Philip Morris, the one-time circus ringmaster who made gorilla suits in his basement as he built the world’s largest costume distributorship, died late Sunday at his Mooresville home. He was 83.
A showman to the end, Morris delighted in turning napkins into ghosts and pulling quarters out of kids’ ears even as he struggled with Alzheimer’s disease in his final months.
“He’s up in heaven right now entertaining the angels,” said his son, Scott Morris. “That was my dad.”
Longtime Charlotteans will remember Morris appearing on WBTV’s “Big Bill’s Clubhouse” and “Horror Theater” on late Friday nights in the 1960s.
Younger ones will recognize Dr. Evil (and his son Scott) from the Austin Power movies – a character Morris created for local TV and stage shows in 1959. Scott Morris said his father reached a settlement with film producers over his trademark claim.
By Monday, tributes were being posted to Morris Costumes’ Facebook page.
“He was the PT Barnum of this era and a true Showman’s friend,” read one. “He was a TV star, toured a spook show, produced and starred in (an) international illusion show, was the ringmaster for the Hanneford circus and in his spare time built the world’s largest costume shop, Morris Costumes. Not bad for a runaway kid from Michigan.”
But the family-run Charlotte company, which now ships 20,000 packages a day, much of it wholesale distribution, will forever be linked to gorilla suits.
The son of bakers who heartily disapproved of his fascination with magic, the young Morris toured the U.S. and Canada for 20 years as a magician and as host of creepy “spook shows.” He and his wife Amy had also started a costume company in their Charlotte home in 1960, supplying stage shows, circuses, TV and movie studios.
His time on the road included working as a ringmaster and costumer for the three-ring Royal Hanneford Circus. A sideshow needed a costume for a girl-to-gorilla act, and a specialty was born.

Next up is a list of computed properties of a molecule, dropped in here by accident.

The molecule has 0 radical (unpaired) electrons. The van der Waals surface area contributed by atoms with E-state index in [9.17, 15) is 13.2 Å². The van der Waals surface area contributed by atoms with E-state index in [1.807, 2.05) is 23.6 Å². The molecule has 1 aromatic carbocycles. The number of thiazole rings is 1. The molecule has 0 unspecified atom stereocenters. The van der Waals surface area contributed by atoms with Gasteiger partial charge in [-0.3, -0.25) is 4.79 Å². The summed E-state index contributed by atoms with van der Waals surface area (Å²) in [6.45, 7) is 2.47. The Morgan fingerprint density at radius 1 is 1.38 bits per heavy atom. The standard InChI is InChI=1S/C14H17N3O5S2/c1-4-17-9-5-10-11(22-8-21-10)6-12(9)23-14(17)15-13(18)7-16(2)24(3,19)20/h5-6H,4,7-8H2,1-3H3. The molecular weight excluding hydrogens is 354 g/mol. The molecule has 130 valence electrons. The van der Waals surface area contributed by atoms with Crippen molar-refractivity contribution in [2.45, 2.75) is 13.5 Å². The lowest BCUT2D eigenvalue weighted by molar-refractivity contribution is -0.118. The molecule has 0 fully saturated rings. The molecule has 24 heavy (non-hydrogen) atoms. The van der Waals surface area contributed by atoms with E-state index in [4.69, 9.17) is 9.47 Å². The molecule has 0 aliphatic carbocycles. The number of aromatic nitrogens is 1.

Scott Morris remembers his mother, her husband’s caretaker in later years, sewing the suits while his dad poured plaster of Paris into molds for the faces, chests and feet. The suits were so lifelike that they were used by hundreds of magicians, TV shows and feature films.
Once on a “ghost show” tour in Canada, Philip Morris somehow got arrested by the Royal Canadian Mounted Police – while wearing a gorilla suit. Charges were dropped, Scott Morris recalled, but “he wouldn’t take the head off the costume until we got to the police agency because he didn’t want anyone to know it was him.”
In 1967, the company says, a customer named Roger Patterson bought a custom gorilla suit that was used to film the famously grainy footage of a hairy “Bigfoot” striding through the northern California woods.
Over the years, the business grew. The basement operation moved to a small shop, then to a retail store on Monroe Road and a 300,000-square-foot distribution center in University Research Park. Scott Morris and his sister Terri Bate now own the business, but their dad worked until about 18 months ago.
With Halloween approaching, it’s the company’s busiest time of year. The 250 employees are shipping costumes all over the world.
“I don’t know what he was thinking, leaving us at this time of year,” Scott Morris joked. “He just passed away last night and at 8 o’clock this morning, I was at work. We have to do what we have to do, and he just loved what he was doing.”
A memorial service will be held in November, he said, after the busy season.